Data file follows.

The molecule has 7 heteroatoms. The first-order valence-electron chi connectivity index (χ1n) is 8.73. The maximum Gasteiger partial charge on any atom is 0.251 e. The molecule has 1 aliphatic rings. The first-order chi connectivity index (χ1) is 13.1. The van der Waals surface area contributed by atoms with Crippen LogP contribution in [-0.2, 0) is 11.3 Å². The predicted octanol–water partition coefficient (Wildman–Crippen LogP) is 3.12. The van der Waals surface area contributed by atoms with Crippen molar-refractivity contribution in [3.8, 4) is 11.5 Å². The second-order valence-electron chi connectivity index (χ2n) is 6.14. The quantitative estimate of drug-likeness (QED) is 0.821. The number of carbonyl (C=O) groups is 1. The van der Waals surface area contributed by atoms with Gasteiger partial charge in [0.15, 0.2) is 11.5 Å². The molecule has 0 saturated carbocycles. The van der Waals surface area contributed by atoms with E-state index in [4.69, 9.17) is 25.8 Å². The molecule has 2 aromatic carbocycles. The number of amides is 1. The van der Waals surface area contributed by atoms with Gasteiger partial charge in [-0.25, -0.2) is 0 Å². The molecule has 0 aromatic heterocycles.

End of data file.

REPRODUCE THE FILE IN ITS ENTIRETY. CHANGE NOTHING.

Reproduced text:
The molecule has 7 heteroatoms. The first-order valence-electron chi connectivity index (χ1n) is 8.73. The maximum Gasteiger partial charge on any atom is 0.251 e. The molecule has 1 aliphatic rings. The first-order chi connectivity index (χ1) is 13.1. The van der Waals surface area contributed by atoms with Crippen LogP contribution in [-0.2, 0) is 11.3 Å². The predicted octanol–water partition coefficient (Wildman–Crippen LogP) is 3.12. The van der Waals surface area contributed by atoms with Crippen molar-refractivity contribution in [3.8, 4) is 11.5 Å². The second-order valence-electron chi connectivity index (χ2n) is 6.14. The quantitative estimate of drug-likeness (QED) is 0.821. The number of carbonyl (C=O) groups is 1. The van der Waals surface area contributed by atoms with Gasteiger partial charge in [0.15, 0.2) is 11.5 Å². The molecule has 0 saturated carbocycles. The van der Waals surface area contributed by atoms with E-state index in [4.69, 9.17) is 25.8 Å². The molecule has 2 aromatic carbocycles. The number of amides is 1. The van der Waals surface area contributed by atoms with Gasteiger partial charge in [-0.25, -0.2) is 0 Å². The molecule has 0 aromatic heterocycles.